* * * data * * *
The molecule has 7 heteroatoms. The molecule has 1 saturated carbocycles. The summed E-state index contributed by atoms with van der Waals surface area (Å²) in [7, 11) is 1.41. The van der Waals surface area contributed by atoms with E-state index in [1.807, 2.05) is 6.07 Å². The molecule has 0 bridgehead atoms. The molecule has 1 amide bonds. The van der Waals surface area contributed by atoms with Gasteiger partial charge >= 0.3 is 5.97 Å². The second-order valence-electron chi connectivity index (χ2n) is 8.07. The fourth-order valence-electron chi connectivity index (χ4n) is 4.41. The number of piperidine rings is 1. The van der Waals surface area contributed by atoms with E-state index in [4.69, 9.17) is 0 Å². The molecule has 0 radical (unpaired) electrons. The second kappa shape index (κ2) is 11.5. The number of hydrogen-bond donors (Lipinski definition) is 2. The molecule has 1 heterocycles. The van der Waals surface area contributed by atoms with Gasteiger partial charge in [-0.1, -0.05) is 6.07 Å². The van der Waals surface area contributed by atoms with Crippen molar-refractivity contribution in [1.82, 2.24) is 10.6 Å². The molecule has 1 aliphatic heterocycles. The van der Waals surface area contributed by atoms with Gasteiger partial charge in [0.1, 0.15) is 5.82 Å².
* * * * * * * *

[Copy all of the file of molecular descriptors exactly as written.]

The molecule has 7 heteroatoms. The molecule has 1 saturated carbocycles. The summed E-state index contributed by atoms with van der Waals surface area (Å²) in [7, 11) is 1.41. The van der Waals surface area contributed by atoms with E-state index in [1.807, 2.05) is 6.07 Å². The molecule has 0 bridgehead atoms. The molecule has 1 amide bonds. The van der Waals surface area contributed by atoms with Gasteiger partial charge >= 0.3 is 5.97 Å². The second-order valence-electron chi connectivity index (χ2n) is 8.07. The fourth-order valence-electron chi connectivity index (χ4n) is 4.41. The number of piperidine rings is 1. The van der Waals surface area contributed by atoms with E-state index in [4.69, 9.17) is 0 Å². The molecule has 0 radical (unpaired) electrons. The second kappa shape index (κ2) is 11.5. The number of hydrogen-bond donors (Lipinski definition) is 2. The molecule has 1 heterocycles. The van der Waals surface area contributed by atoms with Gasteiger partial charge in [-0.1, -0.05) is 6.07 Å². The van der Waals surface area contributed by atoms with Crippen molar-refractivity contribution in [1.82, 2.24) is 10.6 Å². The molecule has 1 aliphatic heterocycles. The van der Waals surface area contributed by atoms with Gasteiger partial charge in [0.1, 0.15) is 5.82 Å².